Chapter 505: In Which Our Hero, Sodden With Rum And Broken Hearted, Still Manages To Rob A Bank

…and look stylish doing it

We end “On New Year’s Eve…” week with a long one. Coming up for the next three weeks: The Alphabet.

The Doclopedia #141

On New Year’s Eve…:

…1971, at around 6:00 in the evening, young Andy Hamblin and his girlfriend, Josie Perkins, both 17 years old and both natives of Goldvale, California, were parked on “Makeout Hill”, which is located just east of town. Both teens were in the back seat of Andy’s ’66 Chevy Impala and the action was getting hot and heavy when Josie complained that there was a lump on the seat. Checking it out, Andy found a Hi Bouncy Ball that belonged to his younger brother, Teddy. He threw it out a window and went back to helping Josie lose her cherished virtue.

THE BALL bounced off a tree and then went bouncing down the steep and rocky side of Makeout Hill, which is in fact officially known as Six Mile Hill. As with all such balls made of the space age Hi Bouncy material, this ball bounced a long way on each bounce. Eventually, it made it all the way down to State Route 44, the main road into Goldvale. It was there that it clocked Dewey Littlefield upside the head.

NOW, Dewey had been standing at the side of the road minding his own business and taking a leak. He was just zipping up when the Hi Bouncy Ball hit him in the back of the head, knocking him down. It’s a testament to Dewey’s thick skull and small brain that he was able to jump up just a few seconds later, swearing and looking around for the guy who had sucker punched him. Seeing nobody there, or anywhere for a hundred yards, Dewey’s little used imagination took over.

MAYBE it was ghosts, he thought. Wasn’t there an old Chinese cemetery just back up the road a ways, where they had buried the ones who died working on the railroad? Maybe they didn’t much like white guys. Especially white guys who peed right there in their backyard. With every hair on his head standing up, Dewey jumped into his old pickup truck and got the hell out of there. Within a minute, he was doing 80 miles an hour and heading for town, 5 miles away.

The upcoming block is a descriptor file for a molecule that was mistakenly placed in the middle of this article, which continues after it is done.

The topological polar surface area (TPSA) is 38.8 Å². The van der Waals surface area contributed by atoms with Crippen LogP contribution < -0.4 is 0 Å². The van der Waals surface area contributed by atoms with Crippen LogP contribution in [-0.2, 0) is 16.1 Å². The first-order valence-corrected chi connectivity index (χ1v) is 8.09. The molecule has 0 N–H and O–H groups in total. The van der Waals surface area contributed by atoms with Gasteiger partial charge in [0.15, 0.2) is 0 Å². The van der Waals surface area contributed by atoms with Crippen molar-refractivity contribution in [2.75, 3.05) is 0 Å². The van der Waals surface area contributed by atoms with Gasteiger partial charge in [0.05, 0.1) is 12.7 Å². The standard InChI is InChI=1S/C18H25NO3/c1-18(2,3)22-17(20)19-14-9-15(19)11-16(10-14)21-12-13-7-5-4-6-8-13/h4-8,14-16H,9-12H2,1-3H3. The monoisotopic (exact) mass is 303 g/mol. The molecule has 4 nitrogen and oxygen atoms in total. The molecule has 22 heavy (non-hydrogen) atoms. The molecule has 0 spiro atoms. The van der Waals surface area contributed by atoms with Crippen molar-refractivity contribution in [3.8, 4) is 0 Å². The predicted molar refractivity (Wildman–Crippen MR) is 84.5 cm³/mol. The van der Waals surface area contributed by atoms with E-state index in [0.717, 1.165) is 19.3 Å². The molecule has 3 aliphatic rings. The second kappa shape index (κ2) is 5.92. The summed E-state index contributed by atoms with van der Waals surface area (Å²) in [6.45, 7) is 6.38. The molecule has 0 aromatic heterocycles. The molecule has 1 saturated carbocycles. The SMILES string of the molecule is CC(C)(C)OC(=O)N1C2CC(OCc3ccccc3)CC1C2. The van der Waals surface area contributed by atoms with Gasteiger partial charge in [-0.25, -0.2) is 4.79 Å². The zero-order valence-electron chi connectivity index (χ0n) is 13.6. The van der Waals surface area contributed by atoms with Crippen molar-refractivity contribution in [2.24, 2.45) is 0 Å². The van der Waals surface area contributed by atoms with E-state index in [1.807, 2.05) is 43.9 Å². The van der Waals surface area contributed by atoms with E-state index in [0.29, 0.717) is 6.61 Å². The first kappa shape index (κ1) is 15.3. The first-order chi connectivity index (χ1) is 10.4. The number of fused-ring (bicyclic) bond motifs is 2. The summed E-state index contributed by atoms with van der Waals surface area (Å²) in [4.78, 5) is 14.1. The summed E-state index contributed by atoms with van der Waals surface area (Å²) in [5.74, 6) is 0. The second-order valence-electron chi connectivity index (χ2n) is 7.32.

REMEMBER that Hi Bouncy Ball? Well, it was now in the back of Dewey’s truck and when he hit one particularly large pothole, it bounced up, came down on a small shovel and caused that to knock a bag of quart beer bottles over. Now, the wind racing over those beer bottles caused a low moaning sound. Hearing that sound convinced Dewey that he was being followed by a horde of vengeful Chinese ghosts and with a high pitched scream of “Oh, Lord Jesus save me!”, he put the pedal to the metal. Screaming along at 90 miles an hour (that old truck wouldn’t do a hundred if you dropped it off the side of the Grand Canyon), Dewey looked back to see just how close the ghosts were.

WHICH is why he missed that steep turn out by Cutter’s farm and shot through the fence like it wasn’t there. The truck bounced and roared across the field straight towards Mr & Mrs Cutter and their seven children, aged 6 through 19. They had just come back from the grocery store with supplies for a night of baking cookies for tomorrow’s New Year’s Day Bake Sale over at the Southern Baptist church. It should also be noted here that Mr & Mrs Cutter had, during the drive home from the store, both had a few medicinal nips off of a bottle of peach brandy, what with it being New Year’s Eve and all. That could explain why, when they saw a speeding truck coming straight at them across their cow pasture, both of them panicked quite a bit more than was called for, even though seeing a speeding truck coming at you does allow for a fair amount of panic. Whatever the reason, everybody began running around and Mr. Cutter threw a ten pound bag of extra fine baking flour straight up in the air. When it hit the ground, it kind of exploded and coated all of the Cutters in a healthy covering of flour.

MOMENTS LATER, as his truck came to a stop by the simple process of ramming into a stack of hay bales, Dewey shook off his daze long enough for his eyes to focus and see a whole shitload of ghosts standing not 30 feet away, most likely discussing the best way to drag him to Hell. Not willing to go down without a fight, he grabbed his ancient shotgun off the rack and fired away. He missed the Cutters by a good 60 feet, but they didn’t stick around to let him try again. With an admirable fleetness of foot, they all set to running back into town. Dewey, emboldened by this, began chasing them, screaming for them to go back to whatever Chinese underworld they came from.

MEANWHILE, the Hi Bouncy Ball…you remember it, right?…had been thrown from Dewey’s truck by the impact of hitting the hay bales. It soared through the air and hit the side of the barn, then began bouncing down the road in long bounces. Later, we’ll come back to it, since it still has a place in this story.